The Villaj Idiut: Switching

I always find it interesting to compare the marital habits of particular couples to, well, mine and my wife’s – if for no other reason than to see how weird everyone is.

One of the habits I’ve become fascinated with is which side of the bed people sleep on – assuming they are actually sleeping in the same bed and not pulling a Ricky and Lucy.


Haugh About That?: No longer that girl

As I practiced the words that scrolled down the teleprompter, my voice began to tremble with each screwup. “Ugh! Why can’t I get this right?” I moaned. Painful memories from my youth flooded my mind and I broke into tears.

When I was young, I grappled with a learning disability that went undiagnosed. Back in the 1950s, why a child’s brain struggled with academics had yet to be discovered. Instead, you were labeled slow – or worse, stupid. Fortunately, I developed tricks along the way to help me get through grade school, but reading out loud terrified me. Never wanting to deal with the humiliation that came with blunders, each time the teacher called for volunteers to read the next paragraph, I did a nosedive under my desk, praying not to be seen. Sadly, high school was no different.

Haugh About That?: My final responsibility

Going through massive amounts of paperwork, my brother Dave and I cringed. How could our father, a brilliant and organized man, leave such a mess with his estate? What Dad thought were simple instructions would take a year, several attorneys, extra money and a judge’s ruling to clear up his intent. Wasn’t losing him suffering enough? The paperwork became pure torture.

A Piece of My Mind: The perils of privacy

Facebook has allowed massive distribution of the personal data of its users! Hackers have stolen personal information about customers from retailers and banks! Privacy is under threat!

New European regulations will stifle the growth of social media companies! Regulation will stifle entrepreneurial development of new digital consumer products! Free enterprise is under threat!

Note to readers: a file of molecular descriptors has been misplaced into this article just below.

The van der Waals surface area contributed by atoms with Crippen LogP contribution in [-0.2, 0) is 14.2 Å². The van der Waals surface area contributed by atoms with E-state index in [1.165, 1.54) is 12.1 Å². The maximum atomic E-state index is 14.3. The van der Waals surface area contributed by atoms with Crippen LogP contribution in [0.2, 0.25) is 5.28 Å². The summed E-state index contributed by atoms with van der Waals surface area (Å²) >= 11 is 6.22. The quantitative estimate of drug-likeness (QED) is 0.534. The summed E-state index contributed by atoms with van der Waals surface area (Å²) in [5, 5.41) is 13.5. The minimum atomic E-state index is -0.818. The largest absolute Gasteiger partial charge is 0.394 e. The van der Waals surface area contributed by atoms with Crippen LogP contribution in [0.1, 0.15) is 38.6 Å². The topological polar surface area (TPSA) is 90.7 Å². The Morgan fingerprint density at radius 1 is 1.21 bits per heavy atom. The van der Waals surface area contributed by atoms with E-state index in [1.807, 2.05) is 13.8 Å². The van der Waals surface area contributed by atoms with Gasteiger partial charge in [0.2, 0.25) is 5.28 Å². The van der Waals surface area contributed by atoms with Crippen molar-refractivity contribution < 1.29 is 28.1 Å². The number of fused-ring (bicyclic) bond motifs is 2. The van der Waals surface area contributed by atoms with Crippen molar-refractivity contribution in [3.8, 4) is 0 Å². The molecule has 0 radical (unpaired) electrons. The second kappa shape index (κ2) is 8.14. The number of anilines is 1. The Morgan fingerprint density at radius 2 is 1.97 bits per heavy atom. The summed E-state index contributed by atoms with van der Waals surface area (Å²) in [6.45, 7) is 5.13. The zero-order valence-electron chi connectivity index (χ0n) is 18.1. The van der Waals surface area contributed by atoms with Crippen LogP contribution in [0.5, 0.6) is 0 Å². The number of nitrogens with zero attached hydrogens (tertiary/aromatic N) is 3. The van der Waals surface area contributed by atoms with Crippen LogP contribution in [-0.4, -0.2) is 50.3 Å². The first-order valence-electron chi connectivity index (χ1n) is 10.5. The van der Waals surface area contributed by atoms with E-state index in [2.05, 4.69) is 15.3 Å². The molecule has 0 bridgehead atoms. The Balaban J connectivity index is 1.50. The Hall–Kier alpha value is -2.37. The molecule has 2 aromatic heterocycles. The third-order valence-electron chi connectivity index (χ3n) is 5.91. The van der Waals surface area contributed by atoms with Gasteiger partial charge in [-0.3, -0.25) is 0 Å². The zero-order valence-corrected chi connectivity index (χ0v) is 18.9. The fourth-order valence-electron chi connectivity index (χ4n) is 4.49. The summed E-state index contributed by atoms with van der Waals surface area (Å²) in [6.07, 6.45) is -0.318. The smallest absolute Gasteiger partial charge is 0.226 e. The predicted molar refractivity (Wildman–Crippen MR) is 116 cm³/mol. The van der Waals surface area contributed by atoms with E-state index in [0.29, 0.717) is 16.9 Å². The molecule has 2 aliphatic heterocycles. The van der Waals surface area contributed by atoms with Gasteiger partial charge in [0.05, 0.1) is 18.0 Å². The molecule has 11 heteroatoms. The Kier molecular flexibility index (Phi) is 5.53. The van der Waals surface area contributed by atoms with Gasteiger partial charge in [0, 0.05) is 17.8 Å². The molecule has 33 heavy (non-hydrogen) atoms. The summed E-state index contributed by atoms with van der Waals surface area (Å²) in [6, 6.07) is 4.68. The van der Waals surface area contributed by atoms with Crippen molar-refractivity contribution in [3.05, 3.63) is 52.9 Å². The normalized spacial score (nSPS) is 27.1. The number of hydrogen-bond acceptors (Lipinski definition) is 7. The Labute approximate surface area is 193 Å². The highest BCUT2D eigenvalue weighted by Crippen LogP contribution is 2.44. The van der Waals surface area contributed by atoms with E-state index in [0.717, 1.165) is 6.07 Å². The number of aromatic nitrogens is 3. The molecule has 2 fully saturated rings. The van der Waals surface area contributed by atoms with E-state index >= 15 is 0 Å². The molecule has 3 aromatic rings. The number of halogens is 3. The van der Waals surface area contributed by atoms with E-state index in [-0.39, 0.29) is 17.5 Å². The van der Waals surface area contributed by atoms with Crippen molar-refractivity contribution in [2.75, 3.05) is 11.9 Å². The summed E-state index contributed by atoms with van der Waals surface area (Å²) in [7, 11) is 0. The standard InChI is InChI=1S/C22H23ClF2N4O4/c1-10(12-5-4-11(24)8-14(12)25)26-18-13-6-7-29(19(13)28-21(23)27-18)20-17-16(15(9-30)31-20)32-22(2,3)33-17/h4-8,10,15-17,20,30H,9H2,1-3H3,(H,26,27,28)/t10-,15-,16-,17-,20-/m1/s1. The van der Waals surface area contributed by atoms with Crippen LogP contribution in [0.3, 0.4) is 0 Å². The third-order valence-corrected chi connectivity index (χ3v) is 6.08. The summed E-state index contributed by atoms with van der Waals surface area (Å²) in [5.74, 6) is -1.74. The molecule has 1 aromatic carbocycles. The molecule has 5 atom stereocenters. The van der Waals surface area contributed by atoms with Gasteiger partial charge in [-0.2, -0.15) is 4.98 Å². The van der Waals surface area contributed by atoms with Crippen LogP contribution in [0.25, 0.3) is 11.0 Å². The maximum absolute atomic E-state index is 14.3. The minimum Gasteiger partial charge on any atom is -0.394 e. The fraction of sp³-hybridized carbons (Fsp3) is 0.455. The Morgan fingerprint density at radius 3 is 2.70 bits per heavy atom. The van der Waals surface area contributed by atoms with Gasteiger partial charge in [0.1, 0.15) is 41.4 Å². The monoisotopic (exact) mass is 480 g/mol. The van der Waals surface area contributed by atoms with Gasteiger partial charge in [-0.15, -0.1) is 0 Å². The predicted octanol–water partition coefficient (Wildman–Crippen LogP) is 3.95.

A Piece of My Mind: Let's have fun

I’m sitting on the balcony of our hotel room overlooking the beach. It is a beautiful day, warm enough to tempt children and teenagers into the water without wetsuits, and the beach is dotted with colorful umbrellas and sun tents and beach towels and beach toys and sand-castles in the making. Up near the steps leading down to the beach is a small playground, with a twisty slide and two sets of swings, six swings in each set, all occupied by kids and pre-teens industriously pumping back and forth.

But I notice something odd. Here we are at the beach with yards of soft sand in front of each swing, but no one is bailing into the sand at the peak of their swing, landing on their knees laughing after flying through the air for a magical few seconds. I watch and wait for the first adventurous child to go sailing through the air, but it doesn’t happen. It seems no one knows how. It seems that jumping out of a swing has never occurred to them.

No Shoes, Please: Mindfulness

Sometimes I wish I could dump the contents of my mind onto a coffee table and rifle through the detritus like I’m scavenging for the prettiest seashells among the shards. I’d collect the best ideas and aspirations, reinsert them in my head, scrap the rest and let the empty space sit as a beautiful expanse that attracts creativity and awe.

Unfortunately, I can’t actually do anything close to that; therefore, thoughts of tasks I need to get to, random observations, insignificant memories and jingles from television commercials of my youth meander around my brain like lost tourists. (“My bologna has a first name, it’s O-S-C-A-R. My bologna has a second name, it’s M-A-Y-E-R. Oh I love to eat it every day, and if you ask me why I’ll say, ‘’Cuz Oscar Mayer has a way with B-O-L-O-G-N-A.’”)

No Shoes, Please: Suffer the little children

U.S. Attorney General Jeff Sessions has implemented a policy that separates children from their parents at the border. This occurs even when families apply for asylum, a legal option for foreigners to enter this country. According to the Department of Homeland Security, an average of 67 children are being separated from their parents per day, and nearly 12,000 are currently in custody, an anticipated 20,000 by August.


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